Hiking along Big Blue trail, we once again gained access to the high alpine tundra. Once at an unnamed pass, we took the Stock Ridge Trail towards Uncompahgre peak. Here, we saw the first groups of people in nearly 36 hours! With the incessant bluebird skies and stable weather, we were afforded an afternoon summit of the 6th highest peak in Colorado. After, we strolled over rolling tundra fields in front of stunning peaks towards Matterhorn Creek. Flat campsites are hard to find in this valley. With one at tree line already occupied, we headed further on the trail to a meadow campsite filled with amenities (flat, sittin’ logs, fire ring, pre-gathered wood, easy bear-bagging). It would have been an ideal campsite had the nearby water source not tasted like stale lemonade squeezed through sweaty socks.

Wetterhorn and Matterhorn in the afternoon
Wetterhorn and Matterhorn in the afternoon

Day 4: Wetterhorn Basin

Unnamed saddle near Wetterhorn
Unnamed saddle near Wetterhorn

Leaving the sweaty lemonade water behind, we shortly departed the Stock Ridge Trail on the “Matterhorn Cutoff.” It is clear this trail is rarely used, as it was no clearer than the multiple game trails we found. After a few high-creek crossings, we made it back into a high-alpine basin flanking Wetterhorn. We continued to follow the nondescript trail leading to a few twisted ankles and multiple times losing the “trail.” Honestly, had we been hiking “off-trail” we would have had better bearings and an easier route. With ominous clouds starting to build, we trounced passed a waterfall hiking towards a high un-named pass at ~13,000 feet. On the other side of the pass, with the changing of ranger districts, we had a solid and well-marked trail to follow.

Down in Wetterhorn basin, we nestled our tent at tree line with an outstanding view of glorious wildflowers and Wetterhorn Peak. Exhausted from 4 days of strenuous high-altitude hiking we were in desperate need of some relaxation – we napped, read, and played games. Hopelessly optimistic the clouds would bring a dramatic sunset, however, yet again; bluebird skies returned 45 minutes before sunset.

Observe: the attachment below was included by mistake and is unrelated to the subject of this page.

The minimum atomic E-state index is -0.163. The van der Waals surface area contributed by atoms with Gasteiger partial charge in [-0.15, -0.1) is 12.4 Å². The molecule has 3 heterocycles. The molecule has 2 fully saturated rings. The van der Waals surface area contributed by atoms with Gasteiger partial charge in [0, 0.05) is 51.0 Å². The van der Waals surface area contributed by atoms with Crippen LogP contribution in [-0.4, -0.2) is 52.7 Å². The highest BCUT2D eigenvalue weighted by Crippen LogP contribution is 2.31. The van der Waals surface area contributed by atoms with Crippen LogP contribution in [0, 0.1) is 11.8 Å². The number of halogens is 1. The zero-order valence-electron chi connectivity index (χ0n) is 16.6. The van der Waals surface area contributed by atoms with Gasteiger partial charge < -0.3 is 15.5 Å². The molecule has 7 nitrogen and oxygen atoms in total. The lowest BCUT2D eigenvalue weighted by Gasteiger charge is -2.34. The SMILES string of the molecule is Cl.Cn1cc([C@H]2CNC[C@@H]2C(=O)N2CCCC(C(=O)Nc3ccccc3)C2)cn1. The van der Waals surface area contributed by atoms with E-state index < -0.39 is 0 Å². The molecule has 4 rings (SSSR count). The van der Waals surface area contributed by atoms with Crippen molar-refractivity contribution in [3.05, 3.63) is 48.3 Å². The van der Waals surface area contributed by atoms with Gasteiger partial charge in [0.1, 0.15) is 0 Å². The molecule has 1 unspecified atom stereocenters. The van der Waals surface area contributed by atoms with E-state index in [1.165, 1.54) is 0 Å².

Wetterhorn Basin Camp
Wetterhorn Basin Camp

Day 5: Coxcomb Pass

Today we climbed up to Coxcomb Pass near ~13,000 feet. Coming down Coxcomb is steep with multiple gorgeous waterfall crossings. Back on firm ground and finally off tundra, we quickly hiked through the woods and to our car. On the way home in Evergreen, we spent the night in Gunnison – rewarding ourselves with pizza and beer.

Departing Remarks

Down-climbing Coxcomb Pass
Down-climbing Coxcomb Pass

We had a blast on this remote high-altitude hike through Colorado’s San Juans.

Tips:

  • If driving from afar, Silver Jack campground is a great first night and is close to the trailhead.
  • the trail can be easily lost in the tundra (especially on the Matterhorn Cutoff) but with basic navigation skills, route finding is relatively easy due to the expansive views.

Pros: There aren’t many hikes that offer expansive views, solstice, off-trail tromping, spontaneous wildlife safaris, and wildflower studded trails. Also, this hike offers great cross-training that whipped us into cycling shape!

Cons: Twisted ankles while traversing on steep tundra, cursing the animals trail for suddenly disappearing

Indian Paintbrush Sunset
Indian Paintbrush Sunset